Triumph The Insult C (586706) | more than 10 years ago | (#9123597)

Show me an ad that says, "Hey this works okay most of the time," or "this router can detect and contain unusual network activity, so viri spread slower" and that's a product that I can trust.

That's not a product I would trust. Routers should do one thing, and that's routing. Firewalls should be the devices that implement policies, not routers.

It's the same premise as buggy, hole-ridden software. A good 30% of 'features' in software don't need to be there, but they are, and they introduce problems. Take Norton Systemworks (2002) ... while it's scanning the disk, you can have it animate the logo and/or play some music. Why does that need to be there? It doesn't ...

The same goes for Cisco ... the hardware isn't spectacular, but they make up for it in software. They add feature upon feature upon feature, which leads to the code getting overly complex, which leads to bugs. You then get vulnerabilities like the one for LEAP, or now this TCP reset business, when they (the bugs) likely wouldn't exist if the routers just did routing and the engineers focused on that.

Re:Oh goody. (2, Interesting)

drinkypoo (153816) | more than 10 years ago | (#9123474)

In order to build a car that is intentionally-driving-over-a-cliff-proof you would have to take control away from the driver in many situations, at least to some degree. It would in some ways make the car more dangerous but I think using a combination of GPS, GIS (for terrain with height values), ABS, drive-by-wire throttle, and electric power steering, you could probably pull it off.

Similarly, it is possible to protect entirely against some types of attacks and reduce the damage of others, even when the attacks are being launched from the inside, by treating all networks as foreign to one another, and not making any exceptions. This may make the network less useful in many ways, but many organizations are doing just this.

Re:Oh goody. (1)

jonfelder (669529) | more than 10 years ago | (#9123093)

Yeah those ads are annoying...not as annoying as the Oracle unbreakable ones though.

Re:Oh goody. (2, Informative)

cuban321 (644777) | more than 10 years ago | (#9123118)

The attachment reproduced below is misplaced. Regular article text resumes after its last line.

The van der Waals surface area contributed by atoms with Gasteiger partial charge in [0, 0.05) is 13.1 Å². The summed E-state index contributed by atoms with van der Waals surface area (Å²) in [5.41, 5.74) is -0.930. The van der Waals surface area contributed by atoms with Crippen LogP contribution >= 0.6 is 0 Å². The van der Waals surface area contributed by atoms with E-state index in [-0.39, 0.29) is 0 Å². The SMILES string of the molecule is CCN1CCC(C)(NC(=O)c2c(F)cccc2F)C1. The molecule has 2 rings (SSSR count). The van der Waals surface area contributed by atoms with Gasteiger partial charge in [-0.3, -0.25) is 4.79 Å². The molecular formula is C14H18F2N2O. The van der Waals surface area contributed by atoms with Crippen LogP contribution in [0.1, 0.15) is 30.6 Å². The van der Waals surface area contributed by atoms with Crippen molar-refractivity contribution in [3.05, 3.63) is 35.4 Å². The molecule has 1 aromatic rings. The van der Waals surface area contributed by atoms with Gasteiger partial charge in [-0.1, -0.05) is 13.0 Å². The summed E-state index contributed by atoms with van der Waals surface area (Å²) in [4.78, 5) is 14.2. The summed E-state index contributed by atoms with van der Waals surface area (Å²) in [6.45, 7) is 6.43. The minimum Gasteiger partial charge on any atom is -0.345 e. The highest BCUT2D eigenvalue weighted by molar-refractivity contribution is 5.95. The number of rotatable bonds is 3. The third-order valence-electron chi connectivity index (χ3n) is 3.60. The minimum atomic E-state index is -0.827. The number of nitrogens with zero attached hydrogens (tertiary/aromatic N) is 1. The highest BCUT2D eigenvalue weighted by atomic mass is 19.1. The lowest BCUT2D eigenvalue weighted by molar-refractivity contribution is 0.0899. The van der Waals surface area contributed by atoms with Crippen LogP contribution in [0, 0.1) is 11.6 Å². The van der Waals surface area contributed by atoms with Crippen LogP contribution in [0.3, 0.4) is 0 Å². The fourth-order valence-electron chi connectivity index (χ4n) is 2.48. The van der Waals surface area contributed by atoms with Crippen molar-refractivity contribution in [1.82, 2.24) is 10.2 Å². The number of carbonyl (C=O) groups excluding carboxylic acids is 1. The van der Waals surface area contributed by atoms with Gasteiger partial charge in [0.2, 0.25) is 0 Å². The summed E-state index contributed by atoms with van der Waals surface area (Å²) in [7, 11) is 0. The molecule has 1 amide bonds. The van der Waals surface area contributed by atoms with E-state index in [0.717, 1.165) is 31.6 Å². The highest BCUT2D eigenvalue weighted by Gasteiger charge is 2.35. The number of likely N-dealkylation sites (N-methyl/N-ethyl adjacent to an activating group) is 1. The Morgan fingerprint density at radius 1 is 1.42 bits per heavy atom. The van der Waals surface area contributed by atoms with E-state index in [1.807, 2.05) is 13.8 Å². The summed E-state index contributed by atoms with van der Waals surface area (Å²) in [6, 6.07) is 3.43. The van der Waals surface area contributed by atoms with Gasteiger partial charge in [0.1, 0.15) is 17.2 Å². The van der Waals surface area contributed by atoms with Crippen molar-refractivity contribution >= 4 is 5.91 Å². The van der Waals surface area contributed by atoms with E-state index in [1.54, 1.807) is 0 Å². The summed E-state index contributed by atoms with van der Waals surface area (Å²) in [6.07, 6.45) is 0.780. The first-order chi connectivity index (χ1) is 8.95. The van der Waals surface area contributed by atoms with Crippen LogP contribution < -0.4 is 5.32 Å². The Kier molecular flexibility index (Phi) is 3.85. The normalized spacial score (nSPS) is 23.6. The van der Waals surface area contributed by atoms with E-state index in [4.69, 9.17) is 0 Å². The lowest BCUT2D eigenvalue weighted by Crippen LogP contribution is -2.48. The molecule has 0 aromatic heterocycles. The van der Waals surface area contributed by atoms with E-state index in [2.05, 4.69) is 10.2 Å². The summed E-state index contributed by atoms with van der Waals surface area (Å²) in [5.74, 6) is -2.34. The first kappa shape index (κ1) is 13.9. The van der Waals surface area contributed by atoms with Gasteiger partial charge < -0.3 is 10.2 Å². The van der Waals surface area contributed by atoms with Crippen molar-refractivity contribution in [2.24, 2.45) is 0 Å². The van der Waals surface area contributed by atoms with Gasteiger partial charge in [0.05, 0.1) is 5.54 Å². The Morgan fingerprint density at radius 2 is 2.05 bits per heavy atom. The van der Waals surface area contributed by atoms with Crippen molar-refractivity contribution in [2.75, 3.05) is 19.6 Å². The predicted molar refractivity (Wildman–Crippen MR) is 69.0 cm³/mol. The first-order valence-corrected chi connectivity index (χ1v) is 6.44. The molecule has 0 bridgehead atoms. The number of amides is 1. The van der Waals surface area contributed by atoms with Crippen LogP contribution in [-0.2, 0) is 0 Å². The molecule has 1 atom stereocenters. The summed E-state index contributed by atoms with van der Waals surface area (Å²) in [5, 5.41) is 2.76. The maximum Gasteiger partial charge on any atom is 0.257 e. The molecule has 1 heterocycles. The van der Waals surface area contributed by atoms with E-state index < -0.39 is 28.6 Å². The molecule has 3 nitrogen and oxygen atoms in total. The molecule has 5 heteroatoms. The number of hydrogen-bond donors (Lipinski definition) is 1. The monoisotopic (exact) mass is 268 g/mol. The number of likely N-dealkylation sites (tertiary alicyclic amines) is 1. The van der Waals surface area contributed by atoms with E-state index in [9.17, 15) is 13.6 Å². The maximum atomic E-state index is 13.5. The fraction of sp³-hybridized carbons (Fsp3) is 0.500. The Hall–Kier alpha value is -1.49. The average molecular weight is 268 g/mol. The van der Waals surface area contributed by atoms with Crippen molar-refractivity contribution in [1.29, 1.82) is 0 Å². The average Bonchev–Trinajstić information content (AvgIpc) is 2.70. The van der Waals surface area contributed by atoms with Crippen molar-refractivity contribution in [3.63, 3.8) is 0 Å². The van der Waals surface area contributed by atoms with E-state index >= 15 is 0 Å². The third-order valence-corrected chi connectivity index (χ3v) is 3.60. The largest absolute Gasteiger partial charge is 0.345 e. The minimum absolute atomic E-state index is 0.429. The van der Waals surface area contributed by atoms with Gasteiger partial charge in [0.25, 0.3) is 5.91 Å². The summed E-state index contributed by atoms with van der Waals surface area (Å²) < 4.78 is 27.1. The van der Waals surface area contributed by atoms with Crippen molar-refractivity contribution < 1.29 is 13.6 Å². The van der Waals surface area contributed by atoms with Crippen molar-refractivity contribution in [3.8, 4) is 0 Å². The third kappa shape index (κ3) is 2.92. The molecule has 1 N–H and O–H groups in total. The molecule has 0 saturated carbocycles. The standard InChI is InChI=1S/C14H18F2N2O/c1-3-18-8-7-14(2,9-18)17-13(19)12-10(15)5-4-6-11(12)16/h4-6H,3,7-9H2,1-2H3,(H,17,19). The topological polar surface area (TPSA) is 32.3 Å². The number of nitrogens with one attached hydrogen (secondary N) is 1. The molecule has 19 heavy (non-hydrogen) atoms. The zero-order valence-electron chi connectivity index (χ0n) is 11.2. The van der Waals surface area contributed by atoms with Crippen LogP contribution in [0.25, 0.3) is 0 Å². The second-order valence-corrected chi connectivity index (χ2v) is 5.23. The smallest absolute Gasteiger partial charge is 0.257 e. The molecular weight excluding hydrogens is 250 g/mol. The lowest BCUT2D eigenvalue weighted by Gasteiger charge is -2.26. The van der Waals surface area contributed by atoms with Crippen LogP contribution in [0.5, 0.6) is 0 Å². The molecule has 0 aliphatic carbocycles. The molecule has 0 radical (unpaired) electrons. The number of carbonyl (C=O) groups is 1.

If you look at their Host based IDS solution it's pretty impressive. It prevents users from doing incredibly stupid things on their workstations and reports back to a central server.

Sure. (1)

SatanicPuppy (611928) | more than 10 years ago | (#9123218)

I'm sure it's pretty cool. Most of their stuff is.

But I bet users are still going to be doing stupid things. You can't beat stupidity, and by claiming that, in fact, they have, they lose my vote big time.

Cisco products may have a place in a comprehensive security solution, but they're trying to claim they ARE a comprehensive security solution, and they're not.

Before anyone spouts off at the mouth (1, Insightful)

tacobot (631505) | more than 10 years ago | (#9123069)

Let's keep in mind that patents are in place to protect the innovators and keep them innovating. Yes, it sucks that maybe other vendors can't use this for a while, but that's the price of progress.

Re:Before anyone spouts off at the mouth (5, Insightful)

BiggerIsBetter (682164) | more than 10 years ago | (#9123213)

Bollocks. They are there to protect investors not innovators. They are there to maintain a monopoly for a limited time, and come from an age that moved far slower than ours does. They are regularly abused, and they hamper progress more often than they promote it. Go ask anyone with a technical or science perspective rather than a business perspective.

I don't understand (0)

tacobot (631505) | more than 10 years ago | (#9123293)

Why should I ask someone without a business perspective what's good for business? Wouldn't this be like asking someone without a technical perspective what's good for technology?

Re:I don't understand (1)

andalay (710978) | more than 10 years ago | (#9123366)

They were introduced to help innovation but changed to help the bottom line somewhere. Thats why you should ask the innovators, not the bottom liners -- if thats a word, which its not.

Re:I don't understand (4, Insightful)

Flower (31351) | more than 10 years ago | (#9123568)

Patents were put in place for the good of society. I have just as much right to have an opinion on them as any CEO or lawyer.